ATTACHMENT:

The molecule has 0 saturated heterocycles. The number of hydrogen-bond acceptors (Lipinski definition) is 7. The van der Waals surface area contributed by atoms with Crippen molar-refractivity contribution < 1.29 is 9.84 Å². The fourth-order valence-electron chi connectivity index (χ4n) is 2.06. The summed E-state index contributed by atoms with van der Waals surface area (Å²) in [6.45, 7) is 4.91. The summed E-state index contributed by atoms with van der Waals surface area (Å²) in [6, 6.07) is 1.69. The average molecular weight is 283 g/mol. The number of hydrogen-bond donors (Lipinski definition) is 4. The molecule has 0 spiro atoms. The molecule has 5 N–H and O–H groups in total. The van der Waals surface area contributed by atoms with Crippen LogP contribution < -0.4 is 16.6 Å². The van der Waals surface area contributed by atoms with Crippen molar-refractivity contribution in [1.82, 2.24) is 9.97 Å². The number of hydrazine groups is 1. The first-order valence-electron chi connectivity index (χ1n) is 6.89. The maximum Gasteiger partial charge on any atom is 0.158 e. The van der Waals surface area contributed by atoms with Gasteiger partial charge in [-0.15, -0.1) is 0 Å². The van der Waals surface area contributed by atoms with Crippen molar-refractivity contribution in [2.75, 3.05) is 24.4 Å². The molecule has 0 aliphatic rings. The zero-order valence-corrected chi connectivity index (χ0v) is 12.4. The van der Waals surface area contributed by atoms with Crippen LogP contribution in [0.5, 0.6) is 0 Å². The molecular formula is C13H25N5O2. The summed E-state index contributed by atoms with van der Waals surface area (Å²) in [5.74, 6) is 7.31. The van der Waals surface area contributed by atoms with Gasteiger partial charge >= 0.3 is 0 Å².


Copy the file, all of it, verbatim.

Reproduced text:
The molecule has 0 saturated heterocycles. The number of hydrogen-bond acceptors (Lipinski definition) is 7. The van der Waals surface area contributed by atoms with Crippen molar-refractivity contribution < 1.29 is 9.84 Å². The fourth-order valence-electron chi connectivity index (χ4n) is 2.06. The summed E-state index contributed by atoms with van der Waals surface area (Å²) in [6.45, 7) is 4.91. The summed E-state index contributed by atoms with van der Waals surface area (Å²) in [6, 6.07) is 1.69. The average molecular weight is 283 g/mol. The number of hydrogen-bond donors (Lipinski definition) is 4. The molecule has 0 spiro atoms. The molecule has 5 N–H and O–H groups in total. The van der Waals surface area contributed by atoms with Crippen LogP contribution < -0.4 is 16.6 Å². The van der Waals surface area contributed by atoms with Crippen molar-refractivity contribution in [1.82, 2.24) is 9.97 Å². The number of hydrazine groups is 1. The first-order valence-electron chi connectivity index (χ1n) is 6.89. The maximum Gasteiger partial charge on any atom is 0.158 e. The van der Waals surface area contributed by atoms with Gasteiger partial charge in [-0.15, -0.1) is 0 Å². The van der Waals surface area contributed by atoms with Crippen molar-refractivity contribution in [2.75, 3.05) is 24.4 Å². The molecule has 0 aliphatic rings. The zero-order valence-corrected chi connectivity index (χ0v) is 12.4. The van der Waals surface area contributed by atoms with Crippen LogP contribution in [0.5, 0.6) is 0 Å². The molecular formula is C13H25N5O2. The summed E-state index contributed by atoms with van der Waals surface area (Å²) in [5.74, 6) is 7.31. The van der Waals surface area contributed by atoms with Gasteiger partial charge >= 0.3 is 0 Å².